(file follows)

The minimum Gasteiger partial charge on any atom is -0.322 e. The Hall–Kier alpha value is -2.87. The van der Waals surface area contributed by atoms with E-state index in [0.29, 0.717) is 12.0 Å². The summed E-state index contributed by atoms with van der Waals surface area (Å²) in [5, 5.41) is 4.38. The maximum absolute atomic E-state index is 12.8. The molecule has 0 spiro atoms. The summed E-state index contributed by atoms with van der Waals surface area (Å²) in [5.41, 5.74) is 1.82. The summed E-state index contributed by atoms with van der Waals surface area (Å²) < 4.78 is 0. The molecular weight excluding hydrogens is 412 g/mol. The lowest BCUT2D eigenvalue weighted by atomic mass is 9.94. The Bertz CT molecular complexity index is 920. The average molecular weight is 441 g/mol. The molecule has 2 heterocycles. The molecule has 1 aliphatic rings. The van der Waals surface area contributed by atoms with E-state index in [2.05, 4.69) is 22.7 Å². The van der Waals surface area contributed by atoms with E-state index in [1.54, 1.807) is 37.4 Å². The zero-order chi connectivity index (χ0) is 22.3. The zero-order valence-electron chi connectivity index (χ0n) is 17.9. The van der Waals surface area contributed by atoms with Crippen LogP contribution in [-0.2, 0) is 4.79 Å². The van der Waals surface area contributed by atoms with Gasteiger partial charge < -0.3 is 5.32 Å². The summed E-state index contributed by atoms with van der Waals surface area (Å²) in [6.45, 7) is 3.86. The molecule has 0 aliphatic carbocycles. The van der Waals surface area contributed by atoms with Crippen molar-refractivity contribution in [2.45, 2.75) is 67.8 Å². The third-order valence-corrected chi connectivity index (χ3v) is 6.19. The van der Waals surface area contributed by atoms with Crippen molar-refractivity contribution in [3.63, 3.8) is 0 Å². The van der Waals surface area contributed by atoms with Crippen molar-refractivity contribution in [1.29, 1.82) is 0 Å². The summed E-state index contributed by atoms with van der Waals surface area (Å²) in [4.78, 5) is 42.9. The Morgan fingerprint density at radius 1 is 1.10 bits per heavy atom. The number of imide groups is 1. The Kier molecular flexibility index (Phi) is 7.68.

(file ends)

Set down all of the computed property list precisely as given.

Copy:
The minimum Gasteiger partial charge on any atom is -0.322 e. The Hall–Kier alpha value is -2.87. The van der Waals surface area contributed by atoms with E-state index in [0.29, 0.717) is 12.0 Å². The summed E-state index contributed by atoms with van der Waals surface area (Å²) in [5, 5.41) is 4.38. The maximum absolute atomic E-state index is 12.8. The molecule has 0 spiro atoms. The summed E-state index contributed by atoms with van der Waals surface area (Å²) in [5.41, 5.74) is 1.82. The summed E-state index contributed by atoms with van der Waals surface area (Å²) < 4.78 is 0. The molecular weight excluding hydrogens is 412 g/mol. The lowest BCUT2D eigenvalue weighted by atomic mass is 9.94. The Bertz CT molecular complexity index is 920. The average molecular weight is 441 g/mol. The molecule has 2 heterocycles. The molecule has 1 aliphatic rings. The van der Waals surface area contributed by atoms with E-state index in [2.05, 4.69) is 22.7 Å². The van der Waals surface area contributed by atoms with E-state index in [1.54, 1.807) is 37.4 Å². The zero-order chi connectivity index (χ0) is 22.3. The zero-order valence-electron chi connectivity index (χ0n) is 17.9. The van der Waals surface area contributed by atoms with Crippen LogP contribution in [-0.2, 0) is 4.79 Å². The van der Waals surface area contributed by atoms with Gasteiger partial charge < -0.3 is 5.32 Å². The summed E-state index contributed by atoms with van der Waals surface area (Å²) in [6.45, 7) is 3.86. The molecule has 0 aliphatic carbocycles. The van der Waals surface area contributed by atoms with Crippen molar-refractivity contribution in [2.45, 2.75) is 67.8 Å². The third-order valence-corrected chi connectivity index (χ3v) is 6.19. The van der Waals surface area contributed by atoms with Crippen molar-refractivity contribution in [3.63, 3.8) is 0 Å². The van der Waals surface area contributed by atoms with Crippen molar-refractivity contribution in [1.29, 1.82) is 0 Å². The summed E-state index contributed by atoms with van der Waals surface area (Å²) in [4.78, 5) is 42.9. The Morgan fingerprint density at radius 1 is 1.10 bits per heavy atom. The number of imide groups is 1. The Kier molecular flexibility index (Phi) is 7.68.